It was June 1938. Kids all across North America were eager to get their hands on a new comic book.
It was called Action Comics, and featured on the cover was a new character who was also an entirely new type of character. Created by Canadian-born Joe Shuster, and American Jerry Siegel, the character was not just a good-guy hero, but a ‘superhero’..a character with super powers.
Comic books were gaining in popularity in the late 1930’s and Action Comics No1 is often regarded as spurring that interest and heralding the golden age of comic books..
The first edition of Action Comics which featured the new Superman on the cove,r was actually an anthology of eleven stories, but it was Superman that caught on and quickly became extremely popular. The first run of 200,000 copies quickly sold out.
Although there are varying claims of actual publishing dates, e.g., April 18, May 31, it would have been June when the new comic book was distributed to go on sale in stores.
Superman went on to become one of the most popular superheroes ever. Although the first issue and several afterward were anthologies, with a superman story, Shuster and Seigel’s creation soon had it’s own dedicated Superman comic, and became a syndicated newspaper strip the following year.
The popularity never waned and it later became a popular TV show in the 1950’s. Indeed Superman is believed to have inspired the entire genre of superhero.
The introduction of Superman and its popularity gave a huge boost to the entire, still relatively new industry of comic books.
Backlash against the corruption of youth by comic books
But, as the popularity of the genre grew, there was also a backlash against comics as being somehow bad for children.
In an article on the Penn State University website, Jamie Coville notes a highly critical editorial against the genre from the Chicago Daily News book reviewer Sterling North that was printed in May 8th, 1940 and states
“Badly drawn, badly written, and badly printed – a strain on the young eyes and young nervous systems – the effects of these pulp-paper nightmares is that of a violent stimulant. Their crude blacks and reds spoils a child’s natural sense of colour; their hypodermic injection of sex and murder make the child impatient with better, though quieter, stories. Unless we want a coming generation even more ferocious than the present one, parents and teachers throughout America must band together to break the `comic’ magazine.”
Coville notes that a psychiatrist Dr Fredric Wertham had also began a nationwide campaign against comic books saying they were dangerous for children. The late 40’s campaign inspired Detroit’s Police Commissioner to examine comic books and declare they were “Loaded with communist teachings, sex, and racial discrimination”.
Presssured into action, various levels of government in the US enacted a confusing variety of laws to try to regulate comics.
There were even mass burnings of comics organized.
In Canada in 1948, two young boys acting out, foolishly shot at a car and killed a man. It turned out they were avid fans of comics. This fuelled the anti –comic furor eventually resulting in a law to ban crime comics and pulp fiction novels. Passed in 1949 the law deemed obscene, “any publication a dominant characteristic of which is the undue exploitation of sex, or of sex and any one or more of the following subjects, namely, crime, horror, cruelty and violence”.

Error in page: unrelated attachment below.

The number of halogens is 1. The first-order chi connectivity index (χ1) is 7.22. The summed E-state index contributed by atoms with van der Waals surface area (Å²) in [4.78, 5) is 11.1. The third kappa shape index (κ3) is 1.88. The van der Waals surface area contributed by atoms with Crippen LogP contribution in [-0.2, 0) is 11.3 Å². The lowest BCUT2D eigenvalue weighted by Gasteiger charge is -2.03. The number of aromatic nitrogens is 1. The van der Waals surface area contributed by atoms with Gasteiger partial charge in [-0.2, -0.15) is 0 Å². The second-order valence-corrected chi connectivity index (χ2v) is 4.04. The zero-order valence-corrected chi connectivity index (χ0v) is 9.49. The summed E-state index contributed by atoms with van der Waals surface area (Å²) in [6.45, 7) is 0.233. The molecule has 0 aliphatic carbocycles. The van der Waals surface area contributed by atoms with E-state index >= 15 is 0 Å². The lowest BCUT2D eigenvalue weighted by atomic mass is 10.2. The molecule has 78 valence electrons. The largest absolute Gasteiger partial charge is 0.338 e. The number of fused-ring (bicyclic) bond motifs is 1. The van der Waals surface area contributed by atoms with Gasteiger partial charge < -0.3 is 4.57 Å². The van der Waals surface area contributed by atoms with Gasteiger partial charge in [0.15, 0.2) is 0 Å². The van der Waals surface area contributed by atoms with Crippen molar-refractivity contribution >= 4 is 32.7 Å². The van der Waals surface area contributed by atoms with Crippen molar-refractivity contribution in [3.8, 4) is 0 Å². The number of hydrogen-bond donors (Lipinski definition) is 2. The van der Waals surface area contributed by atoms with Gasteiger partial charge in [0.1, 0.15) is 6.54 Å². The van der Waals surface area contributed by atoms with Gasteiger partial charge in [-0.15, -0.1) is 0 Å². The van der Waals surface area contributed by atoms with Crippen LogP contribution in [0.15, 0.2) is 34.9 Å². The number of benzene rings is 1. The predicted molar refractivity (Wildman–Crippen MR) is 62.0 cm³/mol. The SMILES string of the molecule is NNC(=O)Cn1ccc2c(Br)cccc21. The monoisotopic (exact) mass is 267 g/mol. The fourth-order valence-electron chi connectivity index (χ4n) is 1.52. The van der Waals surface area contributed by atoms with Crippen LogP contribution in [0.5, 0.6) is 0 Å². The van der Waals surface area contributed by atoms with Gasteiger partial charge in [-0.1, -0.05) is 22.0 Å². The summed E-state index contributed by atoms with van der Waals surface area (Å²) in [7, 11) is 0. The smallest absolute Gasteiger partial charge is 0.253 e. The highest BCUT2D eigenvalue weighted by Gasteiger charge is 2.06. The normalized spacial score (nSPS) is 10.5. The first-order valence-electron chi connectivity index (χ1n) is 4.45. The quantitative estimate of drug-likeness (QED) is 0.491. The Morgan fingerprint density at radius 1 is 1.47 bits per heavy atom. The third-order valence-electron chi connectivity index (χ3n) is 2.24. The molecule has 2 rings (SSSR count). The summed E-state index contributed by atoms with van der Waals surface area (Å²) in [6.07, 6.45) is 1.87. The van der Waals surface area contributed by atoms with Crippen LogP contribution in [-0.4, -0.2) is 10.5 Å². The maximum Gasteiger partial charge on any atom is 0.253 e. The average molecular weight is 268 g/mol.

Still on the law books, under the section corrupting morals (section 163), it reads in part”
- 163 (1) Every one commits an offence who
- (a) makes, prints, publishes, distributes, circulates, or has in his possession for the purpose of publication, distribution or circulation any obscene written matter, picture, model, phonograph record or other thing whatever; or
- (b) makes, prints, publishes, distributes, sells or has in his possession for the purpose of publication, distribution or circulation a crime comic.
- (7) In this section, “crime comic” means a magazine, periodical or book that exclusively or substantially comprises matter depicting pictorially
- (a) the commission or crimes, real or fictitious; or
- (b) events connected with the commission or crimes, real or fictitious, whether occurring before or after the commission of the crime
By 1954, Dr Wertham published a book called Seduction of the Innocent in which he blamed comics for the rise in juvenile delinquency, and also alleged they inspired homosexuality (Robin’s devotion to Batman, his bare legs) and wrong ideas about women’s place in society, (Wonder Woman).
Eventually that led to a self-disciplined analysis by publishers and guidelines called the Comics Code of Authority.
While it calmed the backlash somewhat, it did not stem it entirely, but then in the 50’s TV began taking over from comics, which began a decline.
Nevertheless, it is often stated that it was Shuster and Siegel’s Superman and its appearance in magazine format that gave an enormous boost to the comic industry.
Multi-million dollar sale of Action Comics No 1
As a point of interest a pristine copy of Action Comics No 1 sold for over $3.2 million dollars on a eBay auction in August 2014. This was far and away the highest price paid for a comic book. Another copy of Action Comics No 1, but in less than pristine condition, sold for over $2 million in 2011.